Attack on Paris newspaper staff
While much of the world has condemned the killers of the Charlie Hebdo newspaper staff in Paris, and with whose families we sincerely sympathise, let’s examine what could possibly have caused such behaviour?
Could it not have been extreme, irrational provocation and intolerance?
Almost like the provocation and intolerance of that repressive apartheid regime in our country?
France was founded ostensibly on the principles liberty, equality and fraternity after the French Revolution.
As a colonial power, it subjugated much of the Muslim north and even central Africa, including Algeria, Morocco, Mauritania, Tunisia, Senegal, and Mali, and more.
In this process it killed their peoples, ruined their institutions of religion, education, trade and culture, with no apology, and left them with crazed despots ruling thereafter.
Those mainly Muslim emigrants from these ex-colonies who sought economic opportunities in France found that liberty, equality and fraternity was exclusively for the white Frenchmen and women.
They were, and still are, marginalised, downtrodden, shoved into ghettos, subjected to institutional racism, racial discrimination in governmental services, job opportunities and social spheres, now even to the point of restricting personal and religious freedom as with the burqa ban.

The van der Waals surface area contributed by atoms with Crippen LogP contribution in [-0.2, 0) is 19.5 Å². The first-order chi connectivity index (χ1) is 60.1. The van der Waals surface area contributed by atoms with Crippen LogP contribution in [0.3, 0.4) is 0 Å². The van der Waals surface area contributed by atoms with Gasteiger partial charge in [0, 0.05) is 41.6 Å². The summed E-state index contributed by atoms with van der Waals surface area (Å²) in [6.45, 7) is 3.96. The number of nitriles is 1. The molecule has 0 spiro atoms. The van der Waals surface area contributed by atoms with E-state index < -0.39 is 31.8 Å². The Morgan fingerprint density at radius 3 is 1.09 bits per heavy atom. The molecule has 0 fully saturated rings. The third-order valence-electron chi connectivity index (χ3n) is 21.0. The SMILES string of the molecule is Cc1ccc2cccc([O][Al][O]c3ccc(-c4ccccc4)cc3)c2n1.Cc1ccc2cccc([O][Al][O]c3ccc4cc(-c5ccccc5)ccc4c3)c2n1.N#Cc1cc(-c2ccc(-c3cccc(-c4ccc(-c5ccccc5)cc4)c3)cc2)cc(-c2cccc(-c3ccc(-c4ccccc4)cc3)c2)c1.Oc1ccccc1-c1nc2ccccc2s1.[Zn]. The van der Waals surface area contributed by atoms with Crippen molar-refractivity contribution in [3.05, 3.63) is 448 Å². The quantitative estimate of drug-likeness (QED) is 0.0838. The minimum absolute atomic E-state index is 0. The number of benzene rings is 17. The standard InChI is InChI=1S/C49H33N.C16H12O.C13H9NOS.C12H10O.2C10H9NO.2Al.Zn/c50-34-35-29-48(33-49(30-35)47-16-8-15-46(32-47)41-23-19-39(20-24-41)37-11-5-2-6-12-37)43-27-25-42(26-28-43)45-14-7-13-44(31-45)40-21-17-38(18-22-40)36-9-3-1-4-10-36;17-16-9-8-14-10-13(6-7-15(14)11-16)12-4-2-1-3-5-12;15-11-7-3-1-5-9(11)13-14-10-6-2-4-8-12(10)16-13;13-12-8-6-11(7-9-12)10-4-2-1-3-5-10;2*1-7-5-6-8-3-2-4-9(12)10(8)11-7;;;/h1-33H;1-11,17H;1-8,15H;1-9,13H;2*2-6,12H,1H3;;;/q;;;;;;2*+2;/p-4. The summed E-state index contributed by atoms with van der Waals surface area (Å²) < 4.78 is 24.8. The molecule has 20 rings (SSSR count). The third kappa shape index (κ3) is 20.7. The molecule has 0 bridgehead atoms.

France’s value of “freedom of expression” today, also allows an openly racist so-called satirical publication, Charlie Hebdo to thrive.
This paper has a long and repugnant history of going way beyond lampooning especially religious figures.
While they claim to attack all people equally, their cartoons are intentionally and consistently anti-Islam, and also often sexist and homophobic.
Their evil and vile depictions of the prophet Mohammed are meant to provoke this marginalised immigrant Muslim population group.
They have even depicted this revered prophet in pornographic poses. Why?
The staff of Charlie Hebdo consists totally of white French nationals, and its cartoons quite often portray a “particularly virulent brand of French xenophobia” while purporting to be satire.
In 2012, after the Charlie Hebdo offices were fire-bombed for a similar lampooning of Mohammed, when the publisher Stephane Chabonnier was asked why he insulted Muslims, he replied: “Mohammed isn’t sacred to me.”
In accordance with our frame of reference in all affairs as Muslims, the Quran and the traditions of the Prophet Mohammed demand that we do not sanction any violence or unlawful extrajudicial killings anywhere.
Neither does Islam sanction absolute freedom of speech as is the case with the humanly written US constitution and European law.
At the same time, Islam does not stifle academic discussion about the tenets of faith or inquiry based on intellectual or theological grounds, as long as this does not espouse blasphemy, libel or mockery.
We also support the freedom of all to speak the truth, but do not support any legal right or supposed moral right for people to mock the prophets.
We condemn racism, injustice, totalitarianism, fascism and killing of innocents in any manner or form.
Now I ask, in respect of this matter at hand, whose intolerance will you selectively condone?
The world needs justice and tolerance. “O mankind! We created you from a [single pair of] male and female, and made you into nations and tribes so that you may know [and interact with] one another [and not despise one another]. Verily the most honoured of you in the sight of God is he who is the most righteous among you.” (Koran, Ch 49, V 13).
– Ebrahim Mayet, Islam Awareness Centre